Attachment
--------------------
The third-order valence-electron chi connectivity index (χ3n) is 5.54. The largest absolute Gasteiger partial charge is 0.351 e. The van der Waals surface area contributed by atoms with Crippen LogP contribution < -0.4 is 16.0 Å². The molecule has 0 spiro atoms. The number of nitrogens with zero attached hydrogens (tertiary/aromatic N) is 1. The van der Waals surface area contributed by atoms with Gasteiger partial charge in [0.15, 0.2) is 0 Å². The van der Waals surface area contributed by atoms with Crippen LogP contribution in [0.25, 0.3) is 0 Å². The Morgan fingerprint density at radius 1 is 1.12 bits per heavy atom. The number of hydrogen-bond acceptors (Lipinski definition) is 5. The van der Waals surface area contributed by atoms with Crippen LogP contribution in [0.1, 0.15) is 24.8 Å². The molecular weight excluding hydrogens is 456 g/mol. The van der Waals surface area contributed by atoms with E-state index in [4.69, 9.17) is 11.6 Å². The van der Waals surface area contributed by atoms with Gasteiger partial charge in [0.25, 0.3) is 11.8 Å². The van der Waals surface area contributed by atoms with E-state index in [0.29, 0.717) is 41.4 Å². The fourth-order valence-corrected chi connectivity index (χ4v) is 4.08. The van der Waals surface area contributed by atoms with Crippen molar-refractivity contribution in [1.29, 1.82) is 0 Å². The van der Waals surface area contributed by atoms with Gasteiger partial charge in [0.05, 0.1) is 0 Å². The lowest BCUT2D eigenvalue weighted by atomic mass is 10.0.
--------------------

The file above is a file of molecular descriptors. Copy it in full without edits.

The third-order valence-electron chi connectivity index (χ3n) is 5.54. The largest absolute Gasteiger partial charge is 0.351 e. The van der Waals surface area contributed by atoms with Crippen LogP contribution < -0.4 is 16.0 Å². The molecule has 0 spiro atoms. The number of nitrogens with zero attached hydrogens (tertiary/aromatic N) is 1. The van der Waals surface area contributed by atoms with Gasteiger partial charge in [0.15, 0.2) is 0 Å². The van der Waals surface area contributed by atoms with Crippen LogP contribution in [0.25, 0.3) is 0 Å². The Morgan fingerprint density at radius 1 is 1.12 bits per heavy atom. The number of hydrogen-bond acceptors (Lipinski definition) is 5. The van der Waals surface area contributed by atoms with Crippen LogP contribution in [0.1, 0.15) is 24.8 Å². The molecular weight excluding hydrogens is 456 g/mol. The van der Waals surface area contributed by atoms with E-state index in [4.69, 9.17) is 11.6 Å². The van der Waals surface area contributed by atoms with Gasteiger partial charge in [0.25, 0.3) is 11.8 Å². The van der Waals surface area contributed by atoms with E-state index in [0.29, 0.717) is 41.4 Å². The fourth-order valence-corrected chi connectivity index (χ4v) is 4.08. The van der Waals surface area contributed by atoms with Crippen molar-refractivity contribution in [1.29, 1.82) is 0 Å². The van der Waals surface area contributed by atoms with Gasteiger partial charge in [0.05, 0.1) is 0 Å². The lowest BCUT2D eigenvalue weighted by atomic mass is 10.0.